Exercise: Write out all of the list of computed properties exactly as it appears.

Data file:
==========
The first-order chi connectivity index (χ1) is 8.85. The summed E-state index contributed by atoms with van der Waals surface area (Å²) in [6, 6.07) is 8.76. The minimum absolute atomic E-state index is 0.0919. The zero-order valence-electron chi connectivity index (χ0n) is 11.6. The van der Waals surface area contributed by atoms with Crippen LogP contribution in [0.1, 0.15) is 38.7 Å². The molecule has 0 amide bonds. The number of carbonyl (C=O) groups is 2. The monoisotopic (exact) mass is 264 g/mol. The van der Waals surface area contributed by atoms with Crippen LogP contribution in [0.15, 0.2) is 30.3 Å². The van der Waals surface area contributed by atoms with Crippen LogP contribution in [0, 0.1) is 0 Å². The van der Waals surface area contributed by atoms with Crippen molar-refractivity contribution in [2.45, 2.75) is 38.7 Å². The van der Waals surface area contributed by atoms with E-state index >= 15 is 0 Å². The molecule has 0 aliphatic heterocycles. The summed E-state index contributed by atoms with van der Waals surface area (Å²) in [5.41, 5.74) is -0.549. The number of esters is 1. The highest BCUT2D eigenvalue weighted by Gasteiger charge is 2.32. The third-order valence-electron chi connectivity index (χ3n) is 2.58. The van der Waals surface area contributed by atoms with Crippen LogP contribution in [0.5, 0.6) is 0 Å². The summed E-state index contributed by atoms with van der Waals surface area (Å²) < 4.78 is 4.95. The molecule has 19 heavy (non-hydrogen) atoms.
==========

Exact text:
The first-order chi connectivity index (χ1) is 8.85. The summed E-state index contributed by atoms with van der Waals surface area (Å²) in [6, 6.07) is 8.76. The minimum absolute atomic E-state index is 0.0919. The zero-order valence-electron chi connectivity index (χ0n) is 11.6. The van der Waals surface area contributed by atoms with Crippen LogP contribution in [0.1, 0.15) is 38.7 Å². The molecule has 0 amide bonds. The number of carbonyl (C=O) groups is 2. The monoisotopic (exact) mass is 264 g/mol. The van der Waals surface area contributed by atoms with Crippen LogP contribution in [0.15, 0.2) is 30.3 Å². The van der Waals surface area contributed by atoms with Crippen LogP contribution in [0, 0.1) is 0 Å². The van der Waals surface area contributed by atoms with Crippen molar-refractivity contribution in [2.45, 2.75) is 38.7 Å². The van der Waals surface area contributed by atoms with E-state index >= 15 is 0 Å². The molecule has 0 aliphatic heterocycles. The summed E-state index contributed by atoms with van der Waals surface area (Å²) in [5.41, 5.74) is -0.549. The number of esters is 1. The highest BCUT2D eigenvalue weighted by Gasteiger charge is 2.32. The third-order valence-electron chi connectivity index (χ3n) is 2.58. The van der Waals surface area contributed by atoms with Crippen LogP contribution in [0.5, 0.6) is 0 Å². The summed E-state index contributed by atoms with van der Waals surface area (Å²) < 4.78 is 4.95. The molecule has 19 heavy (non-hydrogen) atoms.